• The most recent MD progress note
  • The most recent RN progress note (often an “end of shift summary”)
  • Labs (looking for abnormals and those most relevant to the patient)
  • Key orders such as dressing changes, PT, activity restrictions or orders, diet orders/restrictions, blood glucose checks, etc…
  • Meds that are due (just jot down what times they’re due so you can plan and prioritize your day

Next, make a quick list of each patient’s main problems or risks. Jot down 2-3 things you can do to address each of these. For example, let’s say you have a patient who had abdominal surgery…what are their main problems or risks? And what are some simple nurse-led interventions that address each one?

  • Pain relative to the surgical site
    • Administer pain medication
    • Teach the patient to use a splinting pillow
    • Encourage distraction activity such as a television program or visitor
  • Risk for DVT (due to immobility)
    • SCDs while in bed
    • Ambulate three times per day
    • Teach the patient to do ankle pumps while sitting in the chair
  • Risk for pneumonia (due to immobility, lack of coughing/deep breathing…it hurts!)
    • Manage pain
    • Teach patient to use incentive spirometer
    • Ambulate three times per day

Guess what you just did with that list? Created a care plan! Look at you go…doing nursey things!

Next, start jotting things down on your “run sheet” indicating when you’re going to do key things for your patients. Meds, blood sugar checks, ambulation, dressing changes, etc… Don’t get too detailed with this. As you’ll soon learn, even the best laid plans quickly get tossed out the window when actual “real life” happens.. But it’s good to at least start with a plan so you can begin your day with a basic structure. Refer back to this plan throughout the shift so you can continually prioritize your care while ensuring those “must-do” things actually get done. Pay careful attention to timed interventions such as medications and make sure you understand the administration time guidelines for your facility and your nursing program. If a med is “due” at 0900, you may be able to give it in the hour before and after 0900, or it may be a smaller window such as thirty minutes before and after. And yes, “late” meds can be cause for failing clinical…so don’t skip this very important step!

Commit to DOING as Much As You Can

Honestly, what you get out of clinical is directly equal to what you put into it. Get in there and DO as much as you can, even if it’s a skill you’ve done six times already…get in there and DO it. You’ll soon learn that things don’t always go as planned and that, my friends, is when the real learning starts. On that seventh time you hang some tube feeding, maybe the tubing will clog, or the pump won’t work as expected, or the patient will start coughing up something that looks suspiciously like tube feeding. Now you’ve got to do some problem solving, and with that comes a whole lot of learning.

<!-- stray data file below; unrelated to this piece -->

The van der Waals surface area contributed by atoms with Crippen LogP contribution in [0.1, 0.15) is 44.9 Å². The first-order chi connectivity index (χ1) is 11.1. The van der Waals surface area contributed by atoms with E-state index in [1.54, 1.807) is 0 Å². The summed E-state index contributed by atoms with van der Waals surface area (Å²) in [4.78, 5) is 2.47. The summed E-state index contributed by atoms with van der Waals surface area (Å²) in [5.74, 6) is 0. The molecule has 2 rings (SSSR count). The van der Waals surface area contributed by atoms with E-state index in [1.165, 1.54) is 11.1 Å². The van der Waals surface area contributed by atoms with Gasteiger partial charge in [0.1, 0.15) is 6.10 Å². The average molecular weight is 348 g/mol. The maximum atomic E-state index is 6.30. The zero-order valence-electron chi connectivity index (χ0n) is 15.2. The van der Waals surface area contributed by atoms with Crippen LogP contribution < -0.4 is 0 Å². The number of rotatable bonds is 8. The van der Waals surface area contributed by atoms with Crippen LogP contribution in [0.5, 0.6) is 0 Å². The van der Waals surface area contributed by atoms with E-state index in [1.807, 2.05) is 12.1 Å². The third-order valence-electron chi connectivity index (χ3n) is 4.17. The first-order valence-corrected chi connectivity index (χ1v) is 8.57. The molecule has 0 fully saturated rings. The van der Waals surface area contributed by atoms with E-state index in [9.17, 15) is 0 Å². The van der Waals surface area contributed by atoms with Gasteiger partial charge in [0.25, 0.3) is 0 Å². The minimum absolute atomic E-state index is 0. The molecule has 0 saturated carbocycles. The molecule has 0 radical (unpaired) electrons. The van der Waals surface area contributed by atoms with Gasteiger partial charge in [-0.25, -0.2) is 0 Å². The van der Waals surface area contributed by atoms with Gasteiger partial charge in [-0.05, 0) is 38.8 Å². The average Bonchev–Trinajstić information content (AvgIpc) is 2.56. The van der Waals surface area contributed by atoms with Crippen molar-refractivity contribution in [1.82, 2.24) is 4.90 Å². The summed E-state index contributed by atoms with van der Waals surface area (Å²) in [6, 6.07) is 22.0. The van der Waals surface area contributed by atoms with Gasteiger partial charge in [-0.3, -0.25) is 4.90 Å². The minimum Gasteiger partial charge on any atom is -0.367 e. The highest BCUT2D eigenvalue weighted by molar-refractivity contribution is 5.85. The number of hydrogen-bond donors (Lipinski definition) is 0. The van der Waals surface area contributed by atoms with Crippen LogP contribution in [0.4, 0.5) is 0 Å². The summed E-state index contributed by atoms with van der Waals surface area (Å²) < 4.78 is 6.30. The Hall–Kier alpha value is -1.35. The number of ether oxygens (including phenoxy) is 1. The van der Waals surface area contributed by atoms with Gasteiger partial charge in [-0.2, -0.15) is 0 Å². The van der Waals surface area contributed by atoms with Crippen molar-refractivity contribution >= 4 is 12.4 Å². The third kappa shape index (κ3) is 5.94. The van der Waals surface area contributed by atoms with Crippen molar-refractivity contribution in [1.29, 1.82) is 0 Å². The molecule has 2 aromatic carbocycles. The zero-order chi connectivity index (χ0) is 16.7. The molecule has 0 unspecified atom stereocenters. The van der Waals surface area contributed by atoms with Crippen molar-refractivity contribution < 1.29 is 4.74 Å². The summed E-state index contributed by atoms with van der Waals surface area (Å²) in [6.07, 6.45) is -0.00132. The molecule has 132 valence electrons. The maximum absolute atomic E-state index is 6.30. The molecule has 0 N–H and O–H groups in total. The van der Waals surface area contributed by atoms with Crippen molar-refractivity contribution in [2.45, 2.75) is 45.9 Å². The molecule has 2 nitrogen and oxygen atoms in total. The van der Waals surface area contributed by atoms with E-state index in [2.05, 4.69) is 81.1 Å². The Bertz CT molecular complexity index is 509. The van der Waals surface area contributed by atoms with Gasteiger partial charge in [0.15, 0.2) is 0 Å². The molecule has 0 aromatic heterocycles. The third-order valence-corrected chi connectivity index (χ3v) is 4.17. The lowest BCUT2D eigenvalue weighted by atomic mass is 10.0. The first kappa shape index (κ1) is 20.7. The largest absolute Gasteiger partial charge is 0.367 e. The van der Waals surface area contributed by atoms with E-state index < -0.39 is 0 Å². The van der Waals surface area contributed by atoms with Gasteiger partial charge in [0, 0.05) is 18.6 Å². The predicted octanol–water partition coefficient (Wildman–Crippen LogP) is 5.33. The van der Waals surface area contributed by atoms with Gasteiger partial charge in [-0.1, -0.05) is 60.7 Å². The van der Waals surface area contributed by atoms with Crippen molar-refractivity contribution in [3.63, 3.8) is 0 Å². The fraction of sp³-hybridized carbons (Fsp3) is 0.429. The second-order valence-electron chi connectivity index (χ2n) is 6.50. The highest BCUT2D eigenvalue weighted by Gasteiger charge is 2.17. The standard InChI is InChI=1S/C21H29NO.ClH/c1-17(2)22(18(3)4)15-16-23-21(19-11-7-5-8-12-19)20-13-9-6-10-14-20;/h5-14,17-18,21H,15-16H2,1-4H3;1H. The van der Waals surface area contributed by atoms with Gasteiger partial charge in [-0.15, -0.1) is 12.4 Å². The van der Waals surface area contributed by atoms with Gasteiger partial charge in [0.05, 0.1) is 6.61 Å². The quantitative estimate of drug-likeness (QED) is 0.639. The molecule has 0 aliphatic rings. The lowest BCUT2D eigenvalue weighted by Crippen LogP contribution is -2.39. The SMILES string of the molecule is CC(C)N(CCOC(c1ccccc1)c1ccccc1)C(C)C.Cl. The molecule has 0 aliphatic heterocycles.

On the flip side is the skill you’ve never done before but you’re too scared to try. Scared to do it wrong, scared to look incompetent or nervous in front of the patient, scared to look uncertain in front of your clinical instructor. Guess what? This is how you learn! Take a quick moment to review the skill by either looking it up in the hospital’s policy library or in Lippincott’s Manual of Nursing Practice (which your facility may subscribe to online). Then, gather your supplies and go in there and do it step-by-single-baby-step with your resource person by your side. Trust me, they want you to succeed…and so does the patient! Everyone will be rooting for you (me included!).

Realize You Are There to Learn

Many students view clinical as The Ultimate Test. And while it is the place where you put all the pieces together, if you view it as an 8 or 12 hour exam, you’re going to burn yourself out before the end of your first week.

Give yourself permission to be a STUDENT. Give yourself permission to be in LEARNING mode. If you think you have to have all the answers, you are setting an incredibly unrealistic expectation for yourself. It’s okay to not have all the answers. However, if you don’t have the answer it’s not enough to just say “I don’t know.” The correct answer is, “I don’t know, but I will find out.” Know your resources, know how to look up policy, know how to look up your meds or access information in the patient chart. You can’t know everything, but by golly you know how to find it!

Keep a Clinical Journal

One of the fastest ways to 10-X your clinical learning is to use a clinical debrief form or clinical journal. By reflecting on what you observed and did in clinical, you can then take that information and apply it to future situations. For example, when your patient is short of breath, watch what the nurses and respiratory therapists do. Notice what orders the MD writes. Pay attention to how the patient responds and how the team prioritizes the interventions and assessments. Then, when you’re faced with a patient with respiratory difficulty, you have some background clinical experience to draw from.
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So there you have it…my best tips for feeling confident in clinical!